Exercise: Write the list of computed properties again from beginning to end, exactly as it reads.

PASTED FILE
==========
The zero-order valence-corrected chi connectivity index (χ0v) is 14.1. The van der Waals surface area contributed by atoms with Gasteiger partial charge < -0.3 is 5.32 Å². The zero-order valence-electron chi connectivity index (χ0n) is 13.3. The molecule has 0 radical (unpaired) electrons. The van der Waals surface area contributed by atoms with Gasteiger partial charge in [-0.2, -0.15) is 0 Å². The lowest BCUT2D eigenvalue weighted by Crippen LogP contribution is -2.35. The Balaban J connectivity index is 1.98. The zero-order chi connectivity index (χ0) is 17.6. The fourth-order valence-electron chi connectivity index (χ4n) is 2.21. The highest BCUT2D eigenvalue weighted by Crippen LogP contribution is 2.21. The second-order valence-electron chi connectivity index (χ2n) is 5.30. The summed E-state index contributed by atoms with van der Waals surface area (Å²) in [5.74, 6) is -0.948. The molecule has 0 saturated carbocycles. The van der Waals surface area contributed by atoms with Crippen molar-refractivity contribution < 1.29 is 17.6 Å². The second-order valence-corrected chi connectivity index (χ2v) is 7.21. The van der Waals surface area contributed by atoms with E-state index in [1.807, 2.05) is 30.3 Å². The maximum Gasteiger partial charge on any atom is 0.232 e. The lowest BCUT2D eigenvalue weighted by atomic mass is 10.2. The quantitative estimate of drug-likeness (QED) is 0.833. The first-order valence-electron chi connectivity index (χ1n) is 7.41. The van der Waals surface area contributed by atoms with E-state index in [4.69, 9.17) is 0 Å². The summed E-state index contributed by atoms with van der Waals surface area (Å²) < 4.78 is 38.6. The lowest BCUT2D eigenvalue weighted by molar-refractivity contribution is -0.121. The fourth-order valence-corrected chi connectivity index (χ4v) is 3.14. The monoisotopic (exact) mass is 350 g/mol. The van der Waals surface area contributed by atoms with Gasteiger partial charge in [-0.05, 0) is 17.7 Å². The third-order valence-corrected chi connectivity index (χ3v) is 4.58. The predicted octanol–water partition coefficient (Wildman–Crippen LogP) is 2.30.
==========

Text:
The zero-order valence-corrected chi connectivity index (χ0v) is 14.1. The van der Waals surface area contributed by atoms with Gasteiger partial charge < -0.3 is 5.32 Å². The zero-order valence-electron chi connectivity index (χ0n) is 13.3. The molecule has 0 radical (unpaired) electrons. The van der Waals surface area contributed by atoms with Gasteiger partial charge in [-0.2, -0.15) is 0 Å². The lowest BCUT2D eigenvalue weighted by Crippen LogP contribution is -2.35. The Balaban J connectivity index is 1.98. The zero-order chi connectivity index (χ0) is 17.6. The fourth-order valence-electron chi connectivity index (χ4n) is 2.21. The highest BCUT2D eigenvalue weighted by Crippen LogP contribution is 2.21. The second-order valence-electron chi connectivity index (χ2n) is 5.30. The summed E-state index contributed by atoms with van der Waals surface area (Å²) in [5.74, 6) is -0.948. The molecule has 0 saturated carbocycles. The van der Waals surface area contributed by atoms with Crippen molar-refractivity contribution < 1.29 is 17.6 Å². The second-order valence-corrected chi connectivity index (χ2v) is 7.21. The van der Waals surface area contributed by atoms with E-state index in [1.807, 2.05) is 30.3 Å². The maximum Gasteiger partial charge on any atom is 0.232 e. The lowest BCUT2D eigenvalue weighted by atomic mass is 10.2. The quantitative estimate of drug-likeness (QED) is 0.833. The first-order valence-electron chi connectivity index (χ1n) is 7.41. The van der Waals surface area contributed by atoms with E-state index in [4.69, 9.17) is 0 Å². The summed E-state index contributed by atoms with van der Waals surface area (Å²) < 4.78 is 38.6. The lowest BCUT2D eigenvalue weighted by molar-refractivity contribution is -0.121. The fourth-order valence-corrected chi connectivity index (χ4v) is 3.14. The monoisotopic (exact) mass is 350 g/mol. The van der Waals surface area contributed by atoms with Gasteiger partial charge in [-0.05, 0) is 17.7 Å². The third-order valence-corrected chi connectivity index (χ3v) is 4.58. The predicted octanol–water partition coefficient (Wildman–Crippen LogP) is 2.30.